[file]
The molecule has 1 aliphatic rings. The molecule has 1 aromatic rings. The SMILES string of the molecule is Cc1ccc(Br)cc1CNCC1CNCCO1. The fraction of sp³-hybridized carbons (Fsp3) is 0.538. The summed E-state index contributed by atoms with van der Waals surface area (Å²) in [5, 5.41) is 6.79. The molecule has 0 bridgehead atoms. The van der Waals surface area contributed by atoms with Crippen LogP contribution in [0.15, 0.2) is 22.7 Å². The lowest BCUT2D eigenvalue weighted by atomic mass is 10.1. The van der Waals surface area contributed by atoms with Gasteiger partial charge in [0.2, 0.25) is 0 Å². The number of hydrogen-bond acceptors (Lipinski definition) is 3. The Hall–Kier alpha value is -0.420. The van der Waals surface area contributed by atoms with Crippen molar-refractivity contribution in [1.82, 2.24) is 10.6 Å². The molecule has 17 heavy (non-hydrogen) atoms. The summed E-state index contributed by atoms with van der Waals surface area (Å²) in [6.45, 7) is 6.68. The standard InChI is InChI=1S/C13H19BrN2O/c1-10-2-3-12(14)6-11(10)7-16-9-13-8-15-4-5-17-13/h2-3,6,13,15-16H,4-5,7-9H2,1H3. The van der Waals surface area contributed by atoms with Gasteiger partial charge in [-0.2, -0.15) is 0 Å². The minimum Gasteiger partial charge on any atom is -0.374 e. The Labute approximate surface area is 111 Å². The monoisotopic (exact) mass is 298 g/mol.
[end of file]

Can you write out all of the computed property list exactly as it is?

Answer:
The molecule has 1 aliphatic rings. The molecule has 1 aromatic rings. The SMILES string of the molecule is Cc1ccc(Br)cc1CNCC1CNCCO1. The fraction of sp³-hybridized carbons (Fsp3) is 0.538. The summed E-state index contributed by atoms with van der Waals surface area (Å²) in [5, 5.41) is 6.79. The molecule has 0 bridgehead atoms. The van der Waals surface area contributed by atoms with Crippen LogP contribution in [0.15, 0.2) is 22.7 Å². The lowest BCUT2D eigenvalue weighted by atomic mass is 10.1. The van der Waals surface area contributed by atoms with Gasteiger partial charge in [0.2, 0.25) is 0 Å². The number of hydrogen-bond acceptors (Lipinski definition) is 3. The Hall–Kier alpha value is -0.420. The van der Waals surface area contributed by atoms with Crippen molar-refractivity contribution in [1.82, 2.24) is 10.6 Å². The molecule has 17 heavy (non-hydrogen) atoms. The summed E-state index contributed by atoms with van der Waals surface area (Å²) in [6.45, 7) is 6.68. The standard InChI is InChI=1S/C13H19BrN2O/c1-10-2-3-12(14)6-11(10)7-16-9-13-8-15-4-5-17-13/h2-3,6,13,15-16H,4-5,7-9H2,1H3. The van der Waals surface area contributed by atoms with Gasteiger partial charge in [-0.2, -0.15) is 0 Å². The minimum Gasteiger partial charge on any atom is -0.374 e. The Labute approximate surface area is 111 Å². The monoisotopic (exact) mass is 298 g/mol.